Bishop Trimble, Imagine No Malaria-Iowa take part in Simon Estes concert to fight malaria

December 27, 2013

World renowned opera singer Simon Estes performed alongside a 1200-member choir comprised of students from across Iowa and the Des Moines Symphony Youth Orchestra at Hilton Coliseum in Ames for his Iowa Students Care Christmas concert on December 15.

Iowa Students Care is a program of the Simon Estes Foundation that involves Iowa students to help in the fight against malaria in Africa. Proceeds from the December 15 concert will go to buy nets for children in Africa through the Nothing But Nets program. The foundation’s goal is to raise enough money to buy five million nets by June. 

Bishop Julius Trimble was among the thousands in attendance for the concert aimed at raising awareness and funds, offering a greeting and prayer at the event.

“The concert was phenomenal because one of my passions is eradicating Malaria in sub-Saharan Africa,” Bishop Trimble said. “And we believe if we can do it there, we can eradicate it in the whole world.”

“We’re doing that through Imagine No Malaria,” said Bishop Trimble. “Which began for us with the Nothing But Nets campaign.” 

Estes was first acquainted with Malaria in Africa in 2010 when he was a singer for the World Cup Grand Finale Concert in South Africa. The program for the event was about the malaria crisis in sub-Saharan Africa.

The world-famous opera star was shocked by the situation, which results in the loss of roughly one million children each year. This stayed with Estes, and in July 2013 he announced his goal of presenting the concert with high school students from each of Iowa’s 99 counties.

“Simon Estes has embraced his own efforts through the Simon Estes Foundation and the Nothing But Nets partnership with the United Nations Foundation,” said Bishop Trimble. “In a relatively short period of time he’s raised a significant amount of money and gotten people, all across the state of Iowa in particular, engaged in something we’ve been doing through the United Methodist Church.”

Estes had partnered in the past with the Lutheran Church in Iowa for his campaign to fight Malaria.

“And now with the United Methodist Church as well,” said Bishop Trimble said. “So we consider ourselves to be partners in the efforts. “And as far as I’m concerned as the bishop of the Iowa Annual Conference, I’m not really particularly concerned about who gets the credit as long as lives are being saved, in particular the lives of children.”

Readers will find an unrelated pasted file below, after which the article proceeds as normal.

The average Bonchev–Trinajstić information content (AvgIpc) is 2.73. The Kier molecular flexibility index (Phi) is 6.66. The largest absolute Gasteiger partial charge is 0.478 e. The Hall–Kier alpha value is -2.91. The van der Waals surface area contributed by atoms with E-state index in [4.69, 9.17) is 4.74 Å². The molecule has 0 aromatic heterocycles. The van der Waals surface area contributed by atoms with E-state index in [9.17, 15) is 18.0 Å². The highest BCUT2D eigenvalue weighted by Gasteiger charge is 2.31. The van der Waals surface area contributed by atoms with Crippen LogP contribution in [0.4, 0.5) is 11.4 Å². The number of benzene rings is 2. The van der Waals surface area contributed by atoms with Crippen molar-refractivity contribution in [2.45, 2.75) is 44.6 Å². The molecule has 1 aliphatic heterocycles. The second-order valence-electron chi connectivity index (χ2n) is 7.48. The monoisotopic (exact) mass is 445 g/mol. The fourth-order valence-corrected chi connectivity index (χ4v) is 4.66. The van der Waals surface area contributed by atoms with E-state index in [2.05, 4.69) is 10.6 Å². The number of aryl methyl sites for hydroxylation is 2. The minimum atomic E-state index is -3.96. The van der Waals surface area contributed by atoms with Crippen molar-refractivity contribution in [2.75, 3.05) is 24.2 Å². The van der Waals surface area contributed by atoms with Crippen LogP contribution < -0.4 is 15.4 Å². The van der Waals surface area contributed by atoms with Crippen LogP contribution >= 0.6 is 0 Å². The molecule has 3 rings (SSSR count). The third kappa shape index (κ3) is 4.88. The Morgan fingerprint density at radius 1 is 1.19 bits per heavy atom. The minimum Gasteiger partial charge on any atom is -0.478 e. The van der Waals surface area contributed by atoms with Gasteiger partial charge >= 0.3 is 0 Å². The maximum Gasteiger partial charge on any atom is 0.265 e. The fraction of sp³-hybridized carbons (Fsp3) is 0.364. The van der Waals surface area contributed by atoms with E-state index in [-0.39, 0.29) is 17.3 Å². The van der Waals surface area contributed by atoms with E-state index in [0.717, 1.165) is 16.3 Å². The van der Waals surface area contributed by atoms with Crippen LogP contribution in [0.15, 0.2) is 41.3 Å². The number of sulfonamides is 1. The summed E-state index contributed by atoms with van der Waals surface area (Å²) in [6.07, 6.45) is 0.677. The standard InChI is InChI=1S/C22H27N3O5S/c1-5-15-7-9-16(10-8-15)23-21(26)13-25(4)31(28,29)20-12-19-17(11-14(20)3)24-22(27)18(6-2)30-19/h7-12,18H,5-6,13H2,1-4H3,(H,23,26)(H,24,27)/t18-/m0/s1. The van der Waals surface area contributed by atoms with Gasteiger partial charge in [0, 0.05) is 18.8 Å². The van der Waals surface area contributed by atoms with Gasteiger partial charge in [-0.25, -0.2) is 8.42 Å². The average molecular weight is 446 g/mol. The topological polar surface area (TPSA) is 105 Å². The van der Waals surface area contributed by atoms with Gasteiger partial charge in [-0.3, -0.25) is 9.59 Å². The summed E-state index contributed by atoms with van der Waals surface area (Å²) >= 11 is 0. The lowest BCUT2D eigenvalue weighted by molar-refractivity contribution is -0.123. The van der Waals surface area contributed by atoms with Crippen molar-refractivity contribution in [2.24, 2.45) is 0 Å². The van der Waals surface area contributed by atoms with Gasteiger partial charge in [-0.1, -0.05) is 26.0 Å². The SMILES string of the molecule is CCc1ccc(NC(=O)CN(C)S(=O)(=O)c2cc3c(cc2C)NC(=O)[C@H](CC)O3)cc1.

“It was a phenomenal concert from a musical standpoint,” Bishop Trimble said. “I began the afternoon by saying this is a unique and unrepeatable moment in time.”

Bishop Trimble said United Methodists have heard this from him before.

“But it’s really true,” he said. “That experience, if you were there or even if you heard bits and pieces of it, I can say was just a once in a lifetime experience.”

“I’m a big fan of youth and young people anyway,” said Bishop Trimble. “But it was very much an intergenerational experience.”

Between one group from the Village Methodist retirement facility in Indianola, numerous active and retired Methodist clergy in the audience, and some Methodist laity volunteering for the event, Bishop Trimble said the United Methodist church was well-represented with all ages.

“And so we were very much part of that event,” he said. “My hat’s off to Simon Estes who had a vision for a big event.”

Imagine No Malaria Iowa had a booth at the Christmas concert. Rev. Katie Dawson, director for Imagine No Malaria Iowa, used the opportunity to present information to concert-goers.

“What an amazing opportunity to share with thousands of people about the importance of defeating malaria,” she said. “The platform the event gave to not only our own Bishop Trimble, but also Nothing But Nets, and the testimony of folks who are tirelessly working on this effort was wonderful.”

It was a night that celebrated faith, music, and what we can all do together, said Rev. Dawson. 

“Imagine No Malaria was able to have a large presence on the mezzanine and shared information about our work with so many people who might have come simply for some Christmas Carols,” she said.

Bishop Trimble recounted seeing a young member of the 1200-member youth choir approach Simon Estes in tears after the concert and hand him a ten-dollar bill saying, “This is for saving lives.”

“We’ve seen that happen here in the Iowa Annual Conference,” said Bishop Trimble. “And whenever I see, whenever I know that children are moved, I have hope in the future.”

Rev. Dawson was part of the steering committee for the concert, and both she and Bishop Trimble met with Simon Estes in the weeks leading up to the concert.

“He’s called several times to encourage our efforts with Imagine No Malaria,” Bishop Trimble said. “A lot of information actually was distributed at the concert by Katie Dawson at the booth that she had, so people got information about it.”

While raising awareness for malaria meant it was not just a musical event, Bishop Trimble said it was a Christmas concert in every sense of the word.

 “Choral music, orchestra music, solos by Simon Estes, and we sang, the whole crowd, can you imagine a 5000-member choir singing Hark the Herald Angels Sing? To be included in that?” he said. “People left, I know, feeling this was probably one of the best days of their lives, certainly ending out the year on a positive note.”

“When you think about it, we got some very helpful information out about the efforts that are being put forth to bring solution to the issue,” said Bishop Trimble.

“It was very hope-filled day,” he said.